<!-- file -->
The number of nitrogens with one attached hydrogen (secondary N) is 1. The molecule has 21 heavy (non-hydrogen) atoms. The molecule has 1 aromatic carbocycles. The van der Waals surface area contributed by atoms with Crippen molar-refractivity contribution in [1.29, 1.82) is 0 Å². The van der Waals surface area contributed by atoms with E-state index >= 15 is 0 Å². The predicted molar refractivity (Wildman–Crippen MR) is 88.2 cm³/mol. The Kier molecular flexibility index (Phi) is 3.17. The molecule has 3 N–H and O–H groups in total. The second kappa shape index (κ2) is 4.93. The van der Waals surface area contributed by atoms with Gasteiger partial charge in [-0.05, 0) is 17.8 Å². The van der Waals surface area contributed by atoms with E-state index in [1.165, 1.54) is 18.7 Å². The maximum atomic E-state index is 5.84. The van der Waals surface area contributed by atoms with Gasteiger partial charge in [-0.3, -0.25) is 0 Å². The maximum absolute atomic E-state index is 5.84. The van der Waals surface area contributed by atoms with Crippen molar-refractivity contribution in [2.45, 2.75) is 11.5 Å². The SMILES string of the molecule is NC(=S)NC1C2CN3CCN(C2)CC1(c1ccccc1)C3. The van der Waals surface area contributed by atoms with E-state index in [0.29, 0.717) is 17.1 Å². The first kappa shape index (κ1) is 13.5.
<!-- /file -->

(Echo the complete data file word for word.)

The number of nitrogens with one attached hydrogen (secondary N) is 1. The molecule has 21 heavy (non-hydrogen) atoms. The molecule has 1 aromatic carbocycles. The van der Waals surface area contributed by atoms with Crippen molar-refractivity contribution in [1.29, 1.82) is 0 Å². The van der Waals surface area contributed by atoms with E-state index >= 15 is 0 Å². The predicted molar refractivity (Wildman–Crippen MR) is 88.2 cm³/mol. The Kier molecular flexibility index (Phi) is 3.17. The molecule has 3 N–H and O–H groups in total. The second kappa shape index (κ2) is 4.93. The van der Waals surface area contributed by atoms with Gasteiger partial charge in [-0.05, 0) is 17.8 Å². The van der Waals surface area contributed by atoms with E-state index in [1.165, 1.54) is 18.7 Å². The maximum atomic E-state index is 5.84. The van der Waals surface area contributed by atoms with Gasteiger partial charge in [-0.3, -0.25) is 0 Å². The maximum absolute atomic E-state index is 5.84. The van der Waals surface area contributed by atoms with Crippen molar-refractivity contribution in [2.45, 2.75) is 11.5 Å². The SMILES string of the molecule is NC(=S)NC1C2CN3CCN(C2)CC1(c1ccccc1)C3. The van der Waals surface area contributed by atoms with E-state index in [0.29, 0.717) is 17.1 Å². The first kappa shape index (κ1) is 13.5.